Last week, President Trump warned he was going to assign tariffs to Mexico, until they helped stop the flow of illegal migrants into the U.S.
The Guardian reported that President Donald Trump is “deadly serious” about slapping tariffs on imports from Mexico, his chief of staff said on Sunday, even though the president “intentionally left the declaration sort of ad hoc” amidst fears of damage to the US economy if he follows through on his threat.
Speaking to Fox News Sunday, acting chief of staff Mick Mulvaney acknowledged there are no concrete benchmarks being set to assess whether Mexico is acting to reduce numbers of migrants from Central America entering the US via Mexican territory enough to satisfy the White House.
“We intentionally left the declaration sort of ad hoc,” he said. “So, there’s no specific target, there’s no specific percent, but things have to get better. They have to get dramatically better and they have to get better quickly.”
He said the idea was to work with the Mexican government “to make sure that things did get better.”
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Now, however, it appears that Mexico is hinting that they’ll work with President Trump to stop the flow of migrants to avoid a “trade war.”
As Fox Business explains, Mexico will not be able to handle Trump’s tariffs.
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Mexico’s president on Saturday hinted his country could tighten migration controls to defuse U.S. President Donald Trump’s threat to impose tariffs on Mexican goods, and said he expected “good results” from talks planned in Washington next week.
Trump says he will apply the tariffs on June 10 if Mexico does not halt the flow of illegal immigration, largely from Central America, across the U.S.-Mexican border.
His ultimatum hit Mexican financial assets and global stocks, but met resistance from U.S. business leaders and lawmakers worried about the impact of targeting Mexico, one of the United States’ top trade partners.
In a news conference in the Gulf of Mexico port of Veracruz, President Andres Manuel Lopez Obrador said Mexico could be ready to step up measures to contain a recent surge in migration in order to reach a deal with the United States.
A major Mexican delegation led by Foreign Minister Marcelo Ebrard will discuss the dispute with U.S. officials in Washington on Wednesday, and Lopez Obrador said he expected “good results” from the talks, and for a deal to emerge.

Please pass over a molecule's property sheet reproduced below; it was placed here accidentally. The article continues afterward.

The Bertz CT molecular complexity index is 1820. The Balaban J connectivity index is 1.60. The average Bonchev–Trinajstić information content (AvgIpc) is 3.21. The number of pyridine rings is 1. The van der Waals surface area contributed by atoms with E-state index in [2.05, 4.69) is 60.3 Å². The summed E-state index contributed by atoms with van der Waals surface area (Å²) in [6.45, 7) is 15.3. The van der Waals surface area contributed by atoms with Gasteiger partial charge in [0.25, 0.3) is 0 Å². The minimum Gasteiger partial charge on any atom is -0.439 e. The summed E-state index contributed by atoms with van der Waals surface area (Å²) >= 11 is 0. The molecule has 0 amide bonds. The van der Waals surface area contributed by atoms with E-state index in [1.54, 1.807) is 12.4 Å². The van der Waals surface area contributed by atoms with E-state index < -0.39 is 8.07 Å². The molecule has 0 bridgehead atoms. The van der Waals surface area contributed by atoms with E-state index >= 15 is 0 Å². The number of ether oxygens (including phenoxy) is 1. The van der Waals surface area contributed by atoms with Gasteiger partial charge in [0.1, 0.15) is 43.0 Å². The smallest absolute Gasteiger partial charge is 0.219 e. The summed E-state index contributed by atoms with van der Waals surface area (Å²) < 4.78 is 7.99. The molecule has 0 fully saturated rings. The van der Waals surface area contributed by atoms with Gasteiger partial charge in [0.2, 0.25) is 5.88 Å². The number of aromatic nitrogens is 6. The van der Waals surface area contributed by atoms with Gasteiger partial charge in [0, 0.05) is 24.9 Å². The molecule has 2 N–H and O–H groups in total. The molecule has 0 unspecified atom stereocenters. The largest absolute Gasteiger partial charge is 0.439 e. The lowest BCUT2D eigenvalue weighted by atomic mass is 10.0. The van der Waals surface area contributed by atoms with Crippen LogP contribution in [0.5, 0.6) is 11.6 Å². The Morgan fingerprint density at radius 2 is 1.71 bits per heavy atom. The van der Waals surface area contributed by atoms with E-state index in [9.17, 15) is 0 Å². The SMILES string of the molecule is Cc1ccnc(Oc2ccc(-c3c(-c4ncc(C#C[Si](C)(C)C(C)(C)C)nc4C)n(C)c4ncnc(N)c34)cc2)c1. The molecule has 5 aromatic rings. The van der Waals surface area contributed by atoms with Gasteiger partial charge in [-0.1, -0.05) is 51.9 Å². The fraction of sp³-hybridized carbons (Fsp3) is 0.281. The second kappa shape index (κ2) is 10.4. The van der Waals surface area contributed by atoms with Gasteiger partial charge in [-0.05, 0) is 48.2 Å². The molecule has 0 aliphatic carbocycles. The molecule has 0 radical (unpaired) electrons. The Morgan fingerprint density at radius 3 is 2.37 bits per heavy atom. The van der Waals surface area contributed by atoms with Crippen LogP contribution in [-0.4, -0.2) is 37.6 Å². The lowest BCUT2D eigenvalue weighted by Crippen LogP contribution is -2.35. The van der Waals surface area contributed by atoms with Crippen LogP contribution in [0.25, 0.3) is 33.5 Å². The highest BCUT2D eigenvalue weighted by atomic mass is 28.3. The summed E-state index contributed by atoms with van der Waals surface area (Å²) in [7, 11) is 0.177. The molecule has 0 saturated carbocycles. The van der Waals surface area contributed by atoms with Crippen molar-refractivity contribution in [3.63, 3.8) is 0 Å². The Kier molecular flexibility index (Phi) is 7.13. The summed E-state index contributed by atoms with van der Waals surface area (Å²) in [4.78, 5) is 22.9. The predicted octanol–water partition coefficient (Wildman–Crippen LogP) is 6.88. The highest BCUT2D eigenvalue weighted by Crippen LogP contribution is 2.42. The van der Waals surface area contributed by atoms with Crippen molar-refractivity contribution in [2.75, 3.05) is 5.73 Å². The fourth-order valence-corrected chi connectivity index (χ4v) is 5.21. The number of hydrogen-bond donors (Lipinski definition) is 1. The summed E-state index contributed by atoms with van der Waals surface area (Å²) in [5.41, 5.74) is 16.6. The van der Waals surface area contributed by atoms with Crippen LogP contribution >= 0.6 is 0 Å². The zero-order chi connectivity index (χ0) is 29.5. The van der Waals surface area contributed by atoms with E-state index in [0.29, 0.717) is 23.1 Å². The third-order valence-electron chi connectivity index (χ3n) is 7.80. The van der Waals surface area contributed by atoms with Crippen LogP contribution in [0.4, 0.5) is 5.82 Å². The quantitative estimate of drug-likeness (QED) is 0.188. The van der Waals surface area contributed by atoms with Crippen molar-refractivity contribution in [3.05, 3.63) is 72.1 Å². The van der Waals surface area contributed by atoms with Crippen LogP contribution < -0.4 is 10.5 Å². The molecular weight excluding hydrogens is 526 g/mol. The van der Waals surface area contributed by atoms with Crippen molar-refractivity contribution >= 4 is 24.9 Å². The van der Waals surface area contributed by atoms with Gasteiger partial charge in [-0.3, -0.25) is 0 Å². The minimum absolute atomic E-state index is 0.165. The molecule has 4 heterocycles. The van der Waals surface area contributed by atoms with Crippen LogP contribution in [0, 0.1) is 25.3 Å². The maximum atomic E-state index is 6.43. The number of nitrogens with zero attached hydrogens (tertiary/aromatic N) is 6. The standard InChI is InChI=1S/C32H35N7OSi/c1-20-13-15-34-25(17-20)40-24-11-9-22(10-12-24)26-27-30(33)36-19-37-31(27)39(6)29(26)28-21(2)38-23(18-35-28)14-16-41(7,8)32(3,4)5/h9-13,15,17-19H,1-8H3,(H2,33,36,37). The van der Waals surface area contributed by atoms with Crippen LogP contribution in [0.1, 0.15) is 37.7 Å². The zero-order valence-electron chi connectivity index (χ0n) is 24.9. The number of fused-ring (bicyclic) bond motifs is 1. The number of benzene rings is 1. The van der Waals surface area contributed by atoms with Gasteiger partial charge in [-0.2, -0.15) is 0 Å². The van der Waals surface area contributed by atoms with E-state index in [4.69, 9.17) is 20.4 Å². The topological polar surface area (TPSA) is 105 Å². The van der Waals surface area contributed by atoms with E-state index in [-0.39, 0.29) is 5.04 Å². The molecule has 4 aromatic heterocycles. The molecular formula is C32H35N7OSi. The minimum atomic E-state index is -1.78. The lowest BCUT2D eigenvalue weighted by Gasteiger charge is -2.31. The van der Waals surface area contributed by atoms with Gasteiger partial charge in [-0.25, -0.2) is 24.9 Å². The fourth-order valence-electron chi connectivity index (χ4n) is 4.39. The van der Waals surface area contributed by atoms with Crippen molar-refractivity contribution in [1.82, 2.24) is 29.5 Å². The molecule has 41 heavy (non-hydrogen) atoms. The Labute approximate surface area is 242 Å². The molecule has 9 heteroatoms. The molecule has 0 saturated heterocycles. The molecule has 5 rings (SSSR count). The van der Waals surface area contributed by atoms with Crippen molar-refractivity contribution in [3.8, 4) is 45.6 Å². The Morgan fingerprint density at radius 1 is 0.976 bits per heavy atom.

“The main thing is to inform about what we’re already doing on the migration issue, and if it’s necessary to reinforce these measures without violating human rights, we could be prepared to reach that deal,” Lopez Obrador said.
His comments follow those of Jesus Seade, deputy foreign minister for North America, who told Reuters on Friday that Mexico wanted to sharpen existing measures to curb the flow of Central Americans trying to reach U.S. soil.
Trump’s threat to inflict pain on Mexico’s economy is the biggest foreign policy test to date for Lopez Obrador and a tall order for Mexican authorities struggling not only to contain migration but also to fight record gang violence.
Mexico’s economy relies heavily on exports to the United States and shrank in the first quarter. Under Trump’s plan, U.S. tariffs that could rise as high as 25% this year.
Lopez Obrador said Mexico would not pursue trade wars with the United States, but noted that his government had a “plan” in case Trump did apply the tariffs to ensure the country was not impoverished. He did not provide details of the plan.
“We’re doing all we can to reach a deal through dialogue,” the veteran leftist said. “We’re not going to get into a trade war, a war of tariffs and of taxes.”
He nevertheless noted that Mexico reserved the right to seek international legal arbitration to resolve the dispute.